Brian Ganz

“There isn’t much about Chopin that Brian Ganz doesn’t know...His delight and wonder in this music seems to grow, apparently without bounds.” - The Washington Post /// See Blog for Brian's New Video.

Musical Gardening: Listening to the Growth of Genius

Frédéric Chopin reached creative maturity before the age of twenty; hardly anything he composed after that age was less than masterful. In fact, his level of consistency was unusually high even among composers whose genius equaled his own. Imagine a major league baseball player with a batting average of about .850, towering over other all-stars. That was Chopin among composers, writing masterpiece after masterpiece after the age of twenty. 

However, Chopin did of course undergo a period of maturation and development as a composer before he reached twenty. In my journey through Chopin's complete works, I will play every single note he composed, and this includes all the works he composed along the way to artistic maturity. I like to present these works in a paradigm I call "musical gardening," the musical equivalent of time lapse photography. 

Chopin's early works contain the seeds of his genius, and as he grew and matured, the flashes of genius that sprouted from those seeds increased with every work. This development of his compositional mastery is easiest to track when heard within works of the same genre. So in each episode of "musical gardening," I take one genre, say the waltz or the mazurka, and play one or more examples from Chopin's earliest years, perhaps one or two more from subsequent years as he grew in compositional skill, and finally, I play one example that demonstrates his genius in the fullest bloom of artistic maturity. 

Sometimes I point out a few of those seeds of genius in the early works--perhaps an example of a precocious chord progression, or some other example of harmonic or rhythmic sophistication. Or, I might demonstrate the young Chopin's embrace of beautiful dissonance, or growing mastery of chromatic techniques. In any case, I try to show how each successive work takes him closer to his true voice. 

With the title "Chopin: A Young Genius," my February 18 recital at the Music Center at Strathmore offers an excellent opportunity for musical gardening, and indeed I will offer two episodes, one for each of the two Polish dances Chopin composed--the polonaise and the mazurka. I'll begin with a polonaise Chopin composed at the age of 11, continue with one composed a few years later, and finish with the first polonaise he chose to publish, the C-sharp minor, Op. 26, No. 1. I'll do something similar with mazurkas, and will also finish with the first mazurka he chose to publish, the F-sharp minor, Op. 6, No. 1.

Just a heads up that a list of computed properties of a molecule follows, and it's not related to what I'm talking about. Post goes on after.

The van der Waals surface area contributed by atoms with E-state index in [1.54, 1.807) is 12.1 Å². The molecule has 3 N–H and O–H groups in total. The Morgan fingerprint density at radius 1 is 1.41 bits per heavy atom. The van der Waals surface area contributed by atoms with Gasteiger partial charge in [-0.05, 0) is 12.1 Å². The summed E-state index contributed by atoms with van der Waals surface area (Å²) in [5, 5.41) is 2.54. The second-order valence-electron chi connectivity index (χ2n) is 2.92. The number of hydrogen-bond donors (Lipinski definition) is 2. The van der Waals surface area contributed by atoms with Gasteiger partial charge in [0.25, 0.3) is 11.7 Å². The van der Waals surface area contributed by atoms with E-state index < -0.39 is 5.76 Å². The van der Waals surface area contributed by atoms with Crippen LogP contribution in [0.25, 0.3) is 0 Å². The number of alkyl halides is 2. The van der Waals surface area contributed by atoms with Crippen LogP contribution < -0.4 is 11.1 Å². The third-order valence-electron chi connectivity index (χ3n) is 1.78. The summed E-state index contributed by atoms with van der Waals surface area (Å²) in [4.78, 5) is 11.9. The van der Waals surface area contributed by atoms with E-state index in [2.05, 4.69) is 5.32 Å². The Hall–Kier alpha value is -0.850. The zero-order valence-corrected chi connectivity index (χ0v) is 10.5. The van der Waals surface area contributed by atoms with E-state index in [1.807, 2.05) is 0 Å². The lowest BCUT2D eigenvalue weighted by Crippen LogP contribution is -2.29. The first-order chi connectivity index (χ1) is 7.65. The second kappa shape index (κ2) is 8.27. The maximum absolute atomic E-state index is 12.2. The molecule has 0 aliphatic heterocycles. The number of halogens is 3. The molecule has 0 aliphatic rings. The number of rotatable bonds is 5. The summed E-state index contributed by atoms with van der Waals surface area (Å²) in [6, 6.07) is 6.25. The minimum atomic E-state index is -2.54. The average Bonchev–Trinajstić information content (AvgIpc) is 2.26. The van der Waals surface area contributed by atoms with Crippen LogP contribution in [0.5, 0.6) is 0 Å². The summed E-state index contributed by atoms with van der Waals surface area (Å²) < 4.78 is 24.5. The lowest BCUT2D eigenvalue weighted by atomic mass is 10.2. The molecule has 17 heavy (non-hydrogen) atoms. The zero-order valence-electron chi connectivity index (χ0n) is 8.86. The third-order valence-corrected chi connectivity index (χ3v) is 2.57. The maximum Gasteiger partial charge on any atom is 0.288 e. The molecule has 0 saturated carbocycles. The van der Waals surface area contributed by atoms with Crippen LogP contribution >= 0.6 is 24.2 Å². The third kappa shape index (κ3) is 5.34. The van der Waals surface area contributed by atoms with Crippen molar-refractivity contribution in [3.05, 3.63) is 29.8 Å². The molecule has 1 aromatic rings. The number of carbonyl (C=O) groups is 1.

In musical gardening, we go beyond merely enjoying the charm, energy and loveliness of Chopin's early works; we also follow with fascination as they chart a path in Chopin's development from high promise to full artistic genius. I hope you will join me on February 18 for a program featuring musical gardening and more, including such masterpieces as the 3 Nocturnes, Op. 9 and the 12 Etudes, Op. 10. A garden of resplendent beauty, indeed!

Baptized by Beethoven

"Like a bath of G major." With these words my teacher Leon Fleisher described the opening chord of Beethoven's Piano Concerto No. 4. I was 16 years old and the concerto was one of the first pieces I studied with him, so my early memories of this great work glow with the sense of discovery I felt from his poetic and revelatory teaching. The bath of G major with which the piece begins signals something new in the evolution of the concerto for a solo instrument and orchestra, because it is the first such work that begins not with the orchestra but with the soloist, completely alone in the entire first phrase. Many years later, when I had the opportunity to perform the concerto under Fleisher's baton at the Peabody Conservatory, he joked to me just before walking onstage: "If the opening phrase goes well, feel free to close the piano and say goodnight!"

His joke revealed much about the way pianists see not just the first phrase but the entire concerto. In it Beethoven seems to be reaching for a synthesis of soulfulness and luminosity, of depth and height. It requires utmost awareness and concentration. Playing it can feel like approaching a holy altar, such that preparing to perform it calls not just for practice but for meditation and prayer, not just for listening to glorious sound but for listening to silence. And yet for all the work's profundity, a spirit of playfulness abounds as well, reminding us that the divine is quite at home alongside the human and down to earth.